Measures put in place to protect care home residents from the deadly Covid-19 virus are inadequate, according to an expert from the London School of Economics (LSE).
Adelina Comas-Herrera, an expert in long-term care systems and dementia policy, said deaths in UK care homes were not “inevitable” and that officials could have done more to prevent the spiralling death toll.
It comes as it emerged there were 14 deaths at Glenabbey Manor in Glengormley in recent weeks as Covid-19 swept through the care home.
Operator Runwood Homes expressed its condolences to bereaved families and friends.
Meanwhile, the Commissioner for Older People and the Commissioner for Human Rights in Northern Ireland have said advice provided to the government to protect care home residents here “was not actioned to the extent it should have been”.
In a stinging attack, Eddie Lynch and Les Allamby said officials “should have created a ring of steel to protect care homes” and added that “even now, the government could do more”.
Their concerns were echoed by Ms Comas-Herrera, the co-author of an LSE study comparing measures introduced in different countries to stop the spread of Covid-19 in care homes.
“Things could have been done better (in the UK) and they could have been done earlier. I don’t think that deaths in care homes were inevitable,” she said.
“Hong Kong has had no infections or deaths in care homes at all and that is because they introduced very strict measures very early on.
“When you look at Asia, South Korea, Hong Kong, Singapore, they really were ahead.
“They were very, very strict with quarantine and people weren’t discharged into care homes from hospital.
“They had experience of SARS and so they took this virus seriously and they knew how dangerous it would be in care homes, whereas here they seemed to approach this as though it was influenza.
“It has taken quite a long time to recognise the threat and change policy, I can’t say why.”
Ms Comas-Herrera said it was vital that a range of measures were put in place to stop any further loss of life in care homes, including ceasing admissions to care homes where a person is known to have Covid-19 and the development of quarantine centres where people can isolate and be tested to ensure they are not infected before moving into a care home.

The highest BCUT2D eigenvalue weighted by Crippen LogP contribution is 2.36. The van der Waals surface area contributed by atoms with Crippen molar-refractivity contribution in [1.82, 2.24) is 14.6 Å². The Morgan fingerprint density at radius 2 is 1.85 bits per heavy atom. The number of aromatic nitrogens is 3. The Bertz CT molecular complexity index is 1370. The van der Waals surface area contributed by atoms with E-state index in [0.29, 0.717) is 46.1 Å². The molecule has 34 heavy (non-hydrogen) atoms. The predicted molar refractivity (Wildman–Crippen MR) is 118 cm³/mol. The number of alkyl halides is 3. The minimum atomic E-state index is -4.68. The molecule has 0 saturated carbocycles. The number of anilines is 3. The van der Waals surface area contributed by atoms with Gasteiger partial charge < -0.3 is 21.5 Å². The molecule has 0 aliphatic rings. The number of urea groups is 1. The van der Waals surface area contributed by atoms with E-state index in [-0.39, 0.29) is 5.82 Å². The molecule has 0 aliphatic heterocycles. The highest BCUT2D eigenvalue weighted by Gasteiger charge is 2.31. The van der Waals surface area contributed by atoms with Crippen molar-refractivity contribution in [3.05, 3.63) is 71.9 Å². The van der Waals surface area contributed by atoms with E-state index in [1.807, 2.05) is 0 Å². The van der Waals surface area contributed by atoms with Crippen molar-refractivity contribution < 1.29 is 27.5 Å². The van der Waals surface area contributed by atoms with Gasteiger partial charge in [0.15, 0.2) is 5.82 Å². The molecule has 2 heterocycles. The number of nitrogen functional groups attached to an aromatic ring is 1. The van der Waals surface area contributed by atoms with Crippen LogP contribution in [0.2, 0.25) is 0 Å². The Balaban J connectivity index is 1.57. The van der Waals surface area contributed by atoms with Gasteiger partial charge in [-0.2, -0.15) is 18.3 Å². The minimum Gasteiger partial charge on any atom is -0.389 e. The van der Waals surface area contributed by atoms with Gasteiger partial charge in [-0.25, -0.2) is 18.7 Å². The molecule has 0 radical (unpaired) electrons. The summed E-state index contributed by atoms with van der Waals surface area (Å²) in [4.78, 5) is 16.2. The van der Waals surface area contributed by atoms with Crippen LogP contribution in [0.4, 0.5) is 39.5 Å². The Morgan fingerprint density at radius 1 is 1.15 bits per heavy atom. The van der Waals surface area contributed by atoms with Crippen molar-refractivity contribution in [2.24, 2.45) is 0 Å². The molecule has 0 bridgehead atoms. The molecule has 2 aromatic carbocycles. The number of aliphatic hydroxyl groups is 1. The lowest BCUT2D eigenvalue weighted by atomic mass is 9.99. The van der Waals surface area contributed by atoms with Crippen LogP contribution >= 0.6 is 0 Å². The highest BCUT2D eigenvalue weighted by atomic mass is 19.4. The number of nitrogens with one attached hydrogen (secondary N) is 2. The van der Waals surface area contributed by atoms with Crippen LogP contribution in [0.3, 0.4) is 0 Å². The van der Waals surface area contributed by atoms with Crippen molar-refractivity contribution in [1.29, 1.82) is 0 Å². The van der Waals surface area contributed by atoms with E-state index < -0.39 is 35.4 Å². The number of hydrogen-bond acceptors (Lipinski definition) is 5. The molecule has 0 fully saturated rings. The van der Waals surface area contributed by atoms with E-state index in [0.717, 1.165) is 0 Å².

She also called for a ban on staff working in multiple care homes and said they should be provided with free accommodation to enable them to isolate while not at work.
Regular double testing of care home staff and residents, and contact tracing to establish the source of an infection outbreak will also prove vital in saving lives, the expert claimed.
She said: “Once Covid-19 is in a care home, it’s very difficult to stop its spread. Given the design of care homes, it’s difficult for most of them to be successful in terms of isolation and that is why quarantine centres are a good idea.
“Anyone moving to a care home can go there first to make sure they don’t have the virus. I think the only safe way to admit a person with Covid-19 to a care home would be by sending in a specialist infection control team to assess the home and provide advice. I’m not sure those resources are available.
“If it isn’t possible to provide all of this support to care homes and you continue to admit people with Covid-19, you are just setting the care homes up to fail.
“Many countries are also increasing pay and improving benefits for care home staff.
“We need to train staff because care home residents aren’t always presenting with a cough and fever — they’re also experiencing delirium and diarrhoea — and it’s important staff recognise these symptoms.”
The Department of Health said a range of measures had been put in place to support care homes, including increased testing of anyone being admitted to a care home, a £6.5m support package and the provision of 1.4m items of PPE.